The iconic Spa-Francorchamps circuit in Belgium hosts a six hour endurance race every year in September, so what better time for a first visit to the venue? I was completely blown away not just by the cars, but by the circuit itself and the people we met.
The weekend started with a variety of races involving classic GT and classic touring cars, through to screaming classic Formula 1. That was the first time I’ve ever donned a pair of ear plugs at a racing circuit. This being our first visit to the circuit, we weren’t quite prepared for seeing Eau Rouge up close for the first time as you walk through the entry gate.
What surprised us was how steep the bloody thing is (and by the end of the weekend we’d know full well how steep after walking up and down it countless times!). To be greeted by the sight of a classic F1 car drifting through the right curve and flicking over the crest was a dream come true.
Onwards to the paddock, and fantastic access throughout. Ford GT40s mixed up with MG Midgets, either being worked on or having their engines warmed up in the garages. There are so many entrants over the weekend, probably well in excess of 300 cars, that both pit lanes are used to full effect with many cars spilling out to the paddocks scattered around the infield. As I mentioned, access at classic events really does make other headline events quite embarrassing by comparison. On a standard pass we had full access to the main garages with classic Lotus F1 cars, priceless Maserati and Alfa Romeo examples, with the only restriction being from the very pleasant marshals stopping us getting run over in the pit lane itself.
At one point we found a Clan Crusader, which compared to the exotica in the pit lane you would be forgiven for walking past without giving a second thought. But having chatted to the owner we found out that not only was the car built in Washington, Co. Durham (where my parents are from) but that the chap had also just recovered from a hip operation and this was his first racing event since then to see how he got on. He did pretty well and had a decent scrap with what I think was an ageing Aston Martin.
The Clan itself was based off the Hillman Imp – not a thoroughbred racing car I’ll agree – but it was built by ex employees of Lotus so they certainly knew what they were doing. I love the quote from the Wiki page –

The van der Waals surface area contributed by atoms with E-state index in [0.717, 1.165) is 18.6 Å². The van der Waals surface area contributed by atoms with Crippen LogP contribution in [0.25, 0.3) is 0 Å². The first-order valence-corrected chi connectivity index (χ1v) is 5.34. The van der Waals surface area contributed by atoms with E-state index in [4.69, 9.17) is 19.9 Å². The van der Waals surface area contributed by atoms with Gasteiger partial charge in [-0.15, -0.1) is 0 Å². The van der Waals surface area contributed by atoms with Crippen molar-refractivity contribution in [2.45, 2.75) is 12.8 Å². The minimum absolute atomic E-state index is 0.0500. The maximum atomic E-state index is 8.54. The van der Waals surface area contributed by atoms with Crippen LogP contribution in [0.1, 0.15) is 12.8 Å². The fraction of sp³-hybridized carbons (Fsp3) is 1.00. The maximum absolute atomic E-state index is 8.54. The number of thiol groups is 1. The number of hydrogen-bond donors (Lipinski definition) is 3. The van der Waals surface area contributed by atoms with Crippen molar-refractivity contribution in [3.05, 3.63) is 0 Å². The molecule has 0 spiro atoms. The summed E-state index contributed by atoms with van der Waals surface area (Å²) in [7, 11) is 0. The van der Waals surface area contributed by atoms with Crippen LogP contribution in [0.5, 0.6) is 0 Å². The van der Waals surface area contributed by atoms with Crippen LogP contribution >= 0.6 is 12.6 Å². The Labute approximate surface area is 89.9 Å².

Handling was described as both agile and tenacious, and more power would not have proved a problem.
I’ve never driven a car with tenacious handling! Good luck to the chap though, it’s certainly rare to see one on the road, let alone racing.
For the six hour race itself, the grid formed up of 100+ cars, check out the video below shot on my shaky mobile – apologies for the sound quality but there’s only so much racing engine roar an ageing Samsung Galaxy can take:
It started at around 4.00pm and lasted well after sundown. If you’ve never experienced a racing circuit at night, I urge you to do so. It’s otherworldly and a completely different atmosphere. Without a tripod, photo opportunities are a little hard to come by but I found a fence to offer support with amazingly, sections cut out to help you get decent photos, and later on, a handily positioned rock!
The following day was back to normal racing, and although it was a bit damp, we saw some cracking duels up and down the field of cars. Our favourite moment was a multi car battle between Fiats, Alfas, Minis and giant Ford Galaxies that went right up to the final lap.
Visiting Spa was one of those “tick in the box” moments. The circuit is incredible and we’ll certainly be back in the future. If you do go, make sure to try and visit as much of the circuit as possible. It’s a long walk, but the route down to Double Gauche, and then back through the middle of the circuit is actually quite picturesque and enjoyable, especially with the background soundtrack of several V8 engines.